Does anybody know how much energy is used in building solar panels and what sort of scarce minerals are used in their construction? I suppose the same questions could be asked of windmills – those plastics, concrete and electrics did not come cheaply or free of energy input.

  • David Lindsay

    Indeed it is, Tom Pride.

    National independence, and the sort of jobs of which I wrote before. But only possible if guaranteed, in which case better delivered directly, by State action.

    The same goes for coal, on vast reserves of which this island stands. The more of both of them, the better.

  • Tom Pride

    David Lindsay – if you really want an argument, drop the hoary old nationalisation canard and just tell daniel maris how wonderful nuclear power is.

  • Baron

    David Lindsay, Baron remembers well when British Telecom was run by the State’s paternal authority securing high-wages, employment for life, resistance to modernisation, disregard for customers, all that subsidised by the taxpayer…. never again.

    and this:

    The politicians should be very careful, the unwashed may grumble about the Afghan war, the toothless criminal justice, the EU and stuff, they will more than grumble if energy prices erode massively their already depressed spending money, it won’t be just feral, young recidivists breaking windows, rioting and stuff.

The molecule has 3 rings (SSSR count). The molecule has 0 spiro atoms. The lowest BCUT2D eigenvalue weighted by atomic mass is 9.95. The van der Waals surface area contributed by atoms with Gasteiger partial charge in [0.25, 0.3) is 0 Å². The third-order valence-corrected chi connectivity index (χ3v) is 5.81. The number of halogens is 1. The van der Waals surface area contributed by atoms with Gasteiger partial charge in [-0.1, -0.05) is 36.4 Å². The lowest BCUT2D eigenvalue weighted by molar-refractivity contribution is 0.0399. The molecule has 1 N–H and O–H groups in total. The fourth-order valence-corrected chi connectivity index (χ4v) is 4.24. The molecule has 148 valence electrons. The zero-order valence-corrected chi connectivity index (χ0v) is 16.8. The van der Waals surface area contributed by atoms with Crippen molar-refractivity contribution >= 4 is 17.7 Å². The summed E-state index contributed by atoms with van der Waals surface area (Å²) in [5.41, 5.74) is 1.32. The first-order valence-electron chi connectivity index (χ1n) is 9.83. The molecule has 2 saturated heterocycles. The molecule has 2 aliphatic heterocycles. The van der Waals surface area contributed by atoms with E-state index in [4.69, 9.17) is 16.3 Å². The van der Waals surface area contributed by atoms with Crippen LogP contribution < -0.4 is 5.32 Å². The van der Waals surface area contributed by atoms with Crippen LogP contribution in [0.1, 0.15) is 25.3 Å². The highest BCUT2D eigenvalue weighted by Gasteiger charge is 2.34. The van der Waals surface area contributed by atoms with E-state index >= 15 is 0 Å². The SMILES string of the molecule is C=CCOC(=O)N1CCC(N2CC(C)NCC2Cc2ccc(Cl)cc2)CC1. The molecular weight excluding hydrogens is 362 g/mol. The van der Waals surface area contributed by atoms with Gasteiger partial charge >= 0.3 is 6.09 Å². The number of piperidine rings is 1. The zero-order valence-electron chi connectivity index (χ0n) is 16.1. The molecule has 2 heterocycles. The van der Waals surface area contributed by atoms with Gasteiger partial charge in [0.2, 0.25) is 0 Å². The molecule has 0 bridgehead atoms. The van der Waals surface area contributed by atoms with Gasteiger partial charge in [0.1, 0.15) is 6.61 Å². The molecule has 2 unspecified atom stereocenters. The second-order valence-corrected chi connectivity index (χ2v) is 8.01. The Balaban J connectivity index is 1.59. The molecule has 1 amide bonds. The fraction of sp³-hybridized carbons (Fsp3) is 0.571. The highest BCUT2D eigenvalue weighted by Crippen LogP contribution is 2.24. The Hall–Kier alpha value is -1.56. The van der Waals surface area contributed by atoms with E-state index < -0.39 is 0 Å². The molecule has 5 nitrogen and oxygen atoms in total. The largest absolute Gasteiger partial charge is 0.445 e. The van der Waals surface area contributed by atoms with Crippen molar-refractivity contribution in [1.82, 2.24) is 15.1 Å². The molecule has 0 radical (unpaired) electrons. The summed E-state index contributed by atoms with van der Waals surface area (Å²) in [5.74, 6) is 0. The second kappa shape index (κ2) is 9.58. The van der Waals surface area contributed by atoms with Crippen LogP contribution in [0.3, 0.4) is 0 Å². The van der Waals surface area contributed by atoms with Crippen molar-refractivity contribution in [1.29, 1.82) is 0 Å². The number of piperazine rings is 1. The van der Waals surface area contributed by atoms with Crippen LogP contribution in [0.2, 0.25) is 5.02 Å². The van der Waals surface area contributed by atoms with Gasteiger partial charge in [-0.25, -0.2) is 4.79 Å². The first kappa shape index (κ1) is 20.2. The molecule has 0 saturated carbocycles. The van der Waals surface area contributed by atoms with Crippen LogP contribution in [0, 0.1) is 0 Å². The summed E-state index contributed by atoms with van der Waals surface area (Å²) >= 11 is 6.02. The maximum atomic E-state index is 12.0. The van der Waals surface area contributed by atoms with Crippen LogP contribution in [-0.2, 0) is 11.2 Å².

• TomTom

    Which of Britain’s lunatic governments pegged gas prices to oil prices ?

    Which lunatic government failed to build gas storage facilities ?

    Who dismantled all those town gasometers ?

    Who decided to use N Sea Gas to generate electricity rather than heat homes ?

    Why are British Politicians and Businessmen so mediocre in intellect and capability ?

  • David Lindsay

    Alex, do you belive in national sovereignty, or not? Do you believe in the Union, or not? Public ownership is a very effective means of guaranteeing both of them, as well as securing the necessary economic basis of paternal authority in secure, high-wage, high-skilled, high-status employment. No wonder that Margaret Thatcher and Tony Blair were so against it. But why are you?